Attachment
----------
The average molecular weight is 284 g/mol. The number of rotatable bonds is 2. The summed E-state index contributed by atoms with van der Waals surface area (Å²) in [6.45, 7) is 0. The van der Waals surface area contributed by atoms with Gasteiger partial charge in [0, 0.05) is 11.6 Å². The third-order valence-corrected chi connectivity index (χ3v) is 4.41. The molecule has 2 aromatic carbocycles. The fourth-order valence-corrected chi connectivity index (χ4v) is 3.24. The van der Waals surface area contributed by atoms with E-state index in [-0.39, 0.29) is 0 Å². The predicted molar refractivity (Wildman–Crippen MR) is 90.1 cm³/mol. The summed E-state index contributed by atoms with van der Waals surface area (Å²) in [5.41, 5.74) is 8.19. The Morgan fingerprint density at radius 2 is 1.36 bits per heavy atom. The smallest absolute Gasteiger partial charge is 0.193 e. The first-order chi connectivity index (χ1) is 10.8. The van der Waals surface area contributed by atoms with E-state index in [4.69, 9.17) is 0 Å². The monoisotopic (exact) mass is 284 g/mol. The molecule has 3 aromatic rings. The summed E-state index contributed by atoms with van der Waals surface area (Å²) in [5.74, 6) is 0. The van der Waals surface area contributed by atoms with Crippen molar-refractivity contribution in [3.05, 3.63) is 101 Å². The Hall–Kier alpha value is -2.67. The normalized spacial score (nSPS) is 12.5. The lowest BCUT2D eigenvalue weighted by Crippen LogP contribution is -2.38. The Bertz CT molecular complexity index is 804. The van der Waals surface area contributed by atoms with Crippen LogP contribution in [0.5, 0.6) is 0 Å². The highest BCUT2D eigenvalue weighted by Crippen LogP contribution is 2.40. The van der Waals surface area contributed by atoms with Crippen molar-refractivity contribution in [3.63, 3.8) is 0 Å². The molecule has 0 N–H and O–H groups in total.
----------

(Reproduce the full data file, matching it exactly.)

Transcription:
The average molecular weight is 284 g/mol. The number of rotatable bonds is 2. The summed E-state index contributed by atoms with van der Waals surface area (Å²) in [6.45, 7) is 0. The van der Waals surface area contributed by atoms with Gasteiger partial charge in [0, 0.05) is 11.6 Å². The third-order valence-corrected chi connectivity index (χ3v) is 4.41. The molecule has 2 aromatic carbocycles. The fourth-order valence-corrected chi connectivity index (χ4v) is 3.24. The van der Waals surface area contributed by atoms with E-state index in [-0.39, 0.29) is 0 Å². The predicted molar refractivity (Wildman–Crippen MR) is 90.1 cm³/mol. The summed E-state index contributed by atoms with van der Waals surface area (Å²) in [5.41, 5.74) is 8.19. The Morgan fingerprint density at radius 2 is 1.36 bits per heavy atom. The smallest absolute Gasteiger partial charge is 0.193 e. The first-order chi connectivity index (χ1) is 10.8. The van der Waals surface area contributed by atoms with E-state index in [4.69, 9.17) is 0 Å². The monoisotopic (exact) mass is 284 g/mol. The molecule has 3 aromatic rings. The summed E-state index contributed by atoms with van der Waals surface area (Å²) in [5.74, 6) is 0. The van der Waals surface area contributed by atoms with Crippen molar-refractivity contribution in [3.05, 3.63) is 101 Å². The Hall–Kier alpha value is -2.67. The normalized spacial score (nSPS) is 12.5. The lowest BCUT2D eigenvalue weighted by Crippen LogP contribution is -2.38. The Bertz CT molecular complexity index is 804. The van der Waals surface area contributed by atoms with Crippen LogP contribution in [0.5, 0.6) is 0 Å². The highest BCUT2D eigenvalue weighted by Crippen LogP contribution is 2.40. The van der Waals surface area contributed by atoms with Crippen molar-refractivity contribution in [3.63, 3.8) is 0 Å². The molecule has 0 N–H and O–H groups in total.